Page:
Fictional IF games

I’ve read the creepypasta tale "Pale Luna" about a buggy interactive fiction game with gruesome real-life consequences.

Today, I read SCP-2527 (aka Massy’s Big Chance), on the SCP Wiki, about an ancient statue that is controlled via text commands.

Neither of these are that great of stories (although I prefer Pale Luna out of the two). I was wondering, though, has any encountered other fictional Interactive Fiction games?

(Apparently people have tried making versions of Pale Luna, but they don’t correspond to the original story.)

Right now, I’m thinking of Dragon Magazine back in the day (the day being the 80s). I’m sure many of you know it to be a monthly magazine resource mainly for DnD gamers, but in reality, it covered many games both tabletop and computer. They also had original fiction in each issue; a short story by a featured author.

I remember there was one story that involved a protagonist playing a game of interactive fiction and the story alternated between her real life and her game life. The game was very much a Zork-alike.

I don’t remember the name but I’m going to go ahead and look into it and I’ll get back to you with more info about it.

I found this story. It’s not the one I’m thinking of but it seems to fit your request.

It’s called “Catacomb”.

edited to add: The more I research, the more I’m thinking it IS the one I was first thinking of.

The closest I could think of was Yoon Ha Lee’s short story “Conservation of Shadows” pulling in bits of IF terminology/framing – but it doesn’t actually involve an in-universe game as such.

The movie Big (1988) showed a few moves of a fictional illustrated parser game.


Stories Untold (in the first chapter at least) has the player interacting with a vintage terminal and playing a text adventure which has some “real world” effects. Such as

when the lights are described as going out in the text game, the lights actually go out in the fictional graphic world portrayed onscreen, which shows your desk and a lamp.

This might qualify; you are diegetically playing a text game within the game.

Endless, Nameless is a very accurate meta recreation of a BBS door game RPG adventure. Also Treasures of a Slaver’s Kingdom - although they aren’t “fictional” in the sense of not existing, there is lore that they are real games from a different era.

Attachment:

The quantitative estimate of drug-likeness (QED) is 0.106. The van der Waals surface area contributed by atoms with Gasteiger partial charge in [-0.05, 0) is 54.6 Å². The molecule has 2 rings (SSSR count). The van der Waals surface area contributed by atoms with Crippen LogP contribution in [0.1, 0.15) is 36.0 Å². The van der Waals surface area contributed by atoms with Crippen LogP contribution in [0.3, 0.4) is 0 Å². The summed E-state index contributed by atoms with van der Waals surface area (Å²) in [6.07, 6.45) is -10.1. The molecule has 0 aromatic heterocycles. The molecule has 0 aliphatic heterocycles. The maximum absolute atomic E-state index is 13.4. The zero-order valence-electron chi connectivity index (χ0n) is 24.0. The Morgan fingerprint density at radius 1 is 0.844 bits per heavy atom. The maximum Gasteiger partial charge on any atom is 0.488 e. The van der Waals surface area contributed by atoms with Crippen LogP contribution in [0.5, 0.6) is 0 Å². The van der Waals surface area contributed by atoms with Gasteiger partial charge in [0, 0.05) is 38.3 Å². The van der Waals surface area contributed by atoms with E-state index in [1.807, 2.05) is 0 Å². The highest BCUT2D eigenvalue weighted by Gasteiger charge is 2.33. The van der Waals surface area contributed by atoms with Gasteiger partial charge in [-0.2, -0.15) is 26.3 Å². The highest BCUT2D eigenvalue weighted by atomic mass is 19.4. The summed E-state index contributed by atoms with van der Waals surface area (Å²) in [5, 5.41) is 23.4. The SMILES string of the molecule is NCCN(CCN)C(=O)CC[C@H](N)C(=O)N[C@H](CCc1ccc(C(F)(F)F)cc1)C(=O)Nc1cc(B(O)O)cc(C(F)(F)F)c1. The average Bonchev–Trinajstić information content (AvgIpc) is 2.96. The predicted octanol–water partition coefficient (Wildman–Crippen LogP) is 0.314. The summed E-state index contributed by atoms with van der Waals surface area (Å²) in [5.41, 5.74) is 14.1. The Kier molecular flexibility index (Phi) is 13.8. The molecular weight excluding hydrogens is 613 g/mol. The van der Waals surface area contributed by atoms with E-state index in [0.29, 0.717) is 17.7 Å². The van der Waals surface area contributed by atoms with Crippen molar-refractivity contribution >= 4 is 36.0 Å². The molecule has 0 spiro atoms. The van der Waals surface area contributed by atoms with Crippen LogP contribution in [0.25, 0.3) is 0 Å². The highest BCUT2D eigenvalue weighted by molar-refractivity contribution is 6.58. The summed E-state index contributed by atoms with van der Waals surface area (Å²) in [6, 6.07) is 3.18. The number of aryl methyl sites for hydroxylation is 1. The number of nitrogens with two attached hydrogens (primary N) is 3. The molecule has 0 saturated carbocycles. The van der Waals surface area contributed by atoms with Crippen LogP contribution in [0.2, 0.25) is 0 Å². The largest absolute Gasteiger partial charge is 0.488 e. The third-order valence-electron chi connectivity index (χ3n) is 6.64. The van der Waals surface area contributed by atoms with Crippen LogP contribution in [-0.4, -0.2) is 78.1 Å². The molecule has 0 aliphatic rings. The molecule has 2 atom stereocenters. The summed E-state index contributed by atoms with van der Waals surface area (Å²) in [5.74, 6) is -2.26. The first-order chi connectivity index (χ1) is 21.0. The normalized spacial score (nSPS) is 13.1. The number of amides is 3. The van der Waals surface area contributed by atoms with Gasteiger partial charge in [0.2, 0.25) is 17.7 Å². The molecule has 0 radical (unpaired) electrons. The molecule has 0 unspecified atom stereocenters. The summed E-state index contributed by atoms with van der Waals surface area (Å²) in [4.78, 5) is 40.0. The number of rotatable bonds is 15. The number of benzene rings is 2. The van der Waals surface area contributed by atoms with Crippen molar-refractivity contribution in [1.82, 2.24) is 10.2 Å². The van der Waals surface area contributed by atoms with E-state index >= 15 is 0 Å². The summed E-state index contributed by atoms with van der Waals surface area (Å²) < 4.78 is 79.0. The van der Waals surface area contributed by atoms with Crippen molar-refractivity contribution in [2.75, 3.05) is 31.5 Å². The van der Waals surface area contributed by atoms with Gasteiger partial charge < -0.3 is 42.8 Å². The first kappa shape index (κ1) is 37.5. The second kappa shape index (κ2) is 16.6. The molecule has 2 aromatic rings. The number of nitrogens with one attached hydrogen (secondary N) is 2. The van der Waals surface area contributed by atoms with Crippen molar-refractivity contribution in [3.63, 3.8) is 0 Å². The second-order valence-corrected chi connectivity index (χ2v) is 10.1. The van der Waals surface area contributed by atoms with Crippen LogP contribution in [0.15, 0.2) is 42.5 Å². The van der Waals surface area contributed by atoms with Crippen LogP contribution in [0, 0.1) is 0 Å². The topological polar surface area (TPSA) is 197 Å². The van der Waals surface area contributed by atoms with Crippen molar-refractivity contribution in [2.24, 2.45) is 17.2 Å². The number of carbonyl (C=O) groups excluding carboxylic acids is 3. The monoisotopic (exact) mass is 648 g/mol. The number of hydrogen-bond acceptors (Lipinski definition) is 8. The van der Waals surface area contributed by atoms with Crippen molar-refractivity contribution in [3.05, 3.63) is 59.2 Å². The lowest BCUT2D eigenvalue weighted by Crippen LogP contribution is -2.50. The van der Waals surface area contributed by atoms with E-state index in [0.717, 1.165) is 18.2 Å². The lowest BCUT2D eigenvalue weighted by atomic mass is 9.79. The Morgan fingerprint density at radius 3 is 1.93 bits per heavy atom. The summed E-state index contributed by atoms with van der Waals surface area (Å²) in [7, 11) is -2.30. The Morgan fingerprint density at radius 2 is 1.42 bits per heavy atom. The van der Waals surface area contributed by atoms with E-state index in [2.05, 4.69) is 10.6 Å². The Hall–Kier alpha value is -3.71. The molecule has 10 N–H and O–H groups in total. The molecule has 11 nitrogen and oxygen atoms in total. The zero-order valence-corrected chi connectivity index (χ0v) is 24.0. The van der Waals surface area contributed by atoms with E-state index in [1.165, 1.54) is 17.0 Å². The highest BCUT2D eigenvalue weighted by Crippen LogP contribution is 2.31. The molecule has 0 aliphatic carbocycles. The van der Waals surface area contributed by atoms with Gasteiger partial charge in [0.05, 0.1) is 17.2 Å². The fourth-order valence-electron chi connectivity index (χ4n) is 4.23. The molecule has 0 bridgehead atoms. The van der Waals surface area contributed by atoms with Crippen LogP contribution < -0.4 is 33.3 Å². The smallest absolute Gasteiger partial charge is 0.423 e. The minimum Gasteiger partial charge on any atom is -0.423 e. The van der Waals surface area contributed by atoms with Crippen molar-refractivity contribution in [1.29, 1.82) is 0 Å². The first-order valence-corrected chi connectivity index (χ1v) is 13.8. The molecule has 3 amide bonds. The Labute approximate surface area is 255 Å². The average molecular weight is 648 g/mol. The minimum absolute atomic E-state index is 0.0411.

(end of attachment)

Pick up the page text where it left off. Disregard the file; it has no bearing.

Though I don’t in any way wish to “hackle” the “ire” of a beloved and laureled IF author


in any way, you didn’t hear this from me, but I suspect

Crocodracula is wrapped in lovingly-cozy vintage lore created for it, including an accurately distressed physical game box photographed by the author. This is convincing enough that I found it necessary to secretly moderate a forum poster who almost became seriously angry when Veeder wouldn’t provide copies of the “original discs” for historical posterity and preservation.

I was recently amused to discover that in Howl’s Moving Castle (the book, not the film), Howl gives his nephew a magically conjured computer game, which seems to be a text adventure, about his moving castle. It’s just a brief vignette, but it does include some of the opening text from the game!

My game “Aunts and Butlers” (and the tea-making puzzle) originated in a short play I wrote called “Nerds”, and got deficitionalised for IFComp a couple of years later.

Diana Wynne Jones seemed to have a bit of an interest in that. Deep Secret involved computer games to though as I remember they were a bit more like RPGs.

Geez, I’ve forgotten all these DWJ references. I am ashamed.

When the OP mentioned SCP-2527, I was reminded of SCP-687, AKA Noir.
Basically it’s a vintage IF game for the C64 (with a very, very good parser) that takes place between 1923 and 1942.
To cut a long story short, let’s just say your actions within the game have repercussions in real life. For example, a D class was instructed to place a classified ad in the ██████████ Gazette reading “Dr. ██████ is a loser.” Shortly thereafter, an archived copy of the gazette is found, including said ad.
By far one of my favorite SCP’s.

Jonathan Lethem wrote a short story called “The Happy Man” where a father and son are creating an interactive fiction game (using an unspecified development system) based on the father’s dreams of a psychological hellscape. It’s quite good. Published in the 1996 collection The Wall in the Sky, the Wall of the Sky.

Quite interesting.

I’m reminded of this exchange from the Red Dwarf episode Terrorform, from season 5:

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That’s awesome. I love me some Red Dwarf.

I must have seen that episode half a dozen times, but I never noticed the positive vision of a future where, in a world of total immersion videogames and artificial reality suites, console-based text adventures still exist.

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